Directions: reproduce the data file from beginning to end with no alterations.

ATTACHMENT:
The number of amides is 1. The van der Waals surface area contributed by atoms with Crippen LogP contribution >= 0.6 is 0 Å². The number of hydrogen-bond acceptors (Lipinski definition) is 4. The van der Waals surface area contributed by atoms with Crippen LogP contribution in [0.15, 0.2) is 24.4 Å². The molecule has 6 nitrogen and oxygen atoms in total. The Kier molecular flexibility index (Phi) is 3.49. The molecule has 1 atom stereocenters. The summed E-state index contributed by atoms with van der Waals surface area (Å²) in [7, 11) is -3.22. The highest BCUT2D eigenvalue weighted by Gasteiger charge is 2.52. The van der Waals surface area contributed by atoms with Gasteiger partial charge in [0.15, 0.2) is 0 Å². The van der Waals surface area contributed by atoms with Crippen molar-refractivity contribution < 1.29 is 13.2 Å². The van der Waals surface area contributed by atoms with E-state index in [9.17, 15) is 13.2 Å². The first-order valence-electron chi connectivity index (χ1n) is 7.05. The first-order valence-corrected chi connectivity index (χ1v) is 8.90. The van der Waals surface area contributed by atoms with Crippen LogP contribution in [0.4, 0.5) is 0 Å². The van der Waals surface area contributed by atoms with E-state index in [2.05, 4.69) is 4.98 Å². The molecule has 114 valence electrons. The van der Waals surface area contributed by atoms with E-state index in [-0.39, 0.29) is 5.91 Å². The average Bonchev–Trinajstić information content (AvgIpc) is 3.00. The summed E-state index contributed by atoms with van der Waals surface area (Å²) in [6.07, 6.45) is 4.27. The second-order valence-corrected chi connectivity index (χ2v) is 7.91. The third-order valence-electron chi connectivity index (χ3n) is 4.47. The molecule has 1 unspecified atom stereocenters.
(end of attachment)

The number of amides is 1. The van der Waals surface area contributed by atoms with Crippen LogP contribution >= 0.6 is 0 Å². The number of hydrogen-bond acceptors (Lipinski definition) is 4. The van der Waals surface area contributed by atoms with Crippen LogP contribution in [0.15, 0.2) is 24.4 Å². The molecule has 6 nitrogen and oxygen atoms in total. The Kier molecular flexibility index (Phi) is 3.49. The molecule has 1 atom stereocenters. The summed E-state index contributed by atoms with van der Waals surface area (Å²) in [7, 11) is -3.22. The highest BCUT2D eigenvalue weighted by Gasteiger charge is 2.52. The van der Waals surface area contributed by atoms with Gasteiger partial charge in [0.15, 0.2) is 0 Å². The van der Waals surface area contributed by atoms with Crippen molar-refractivity contribution < 1.29 is 13.2 Å². The van der Waals surface area contributed by atoms with E-state index in [9.17, 15) is 13.2 Å². The first-order valence-electron chi connectivity index (χ1n) is 7.05. The first-order valence-corrected chi connectivity index (χ1v) is 8.90. The van der Waals surface area contributed by atoms with Crippen LogP contribution in [0.4, 0.5) is 0 Å². The van der Waals surface area contributed by atoms with E-state index in [2.05, 4.69) is 4.98 Å². The molecule has 114 valence electrons. The van der Waals surface area contributed by atoms with E-state index in [-0.39, 0.29) is 5.91 Å². The average Bonchev–Trinajstić information content (AvgIpc) is 3.00. The summed E-state index contributed by atoms with van der Waals surface area (Å²) in [6.07, 6.45) is 4.27. The second-order valence-corrected chi connectivity index (χ2v) is 7.91. The third-order valence-electron chi connectivity index (χ3n) is 4.47. The molecule has 1 unspecified atom stereocenters.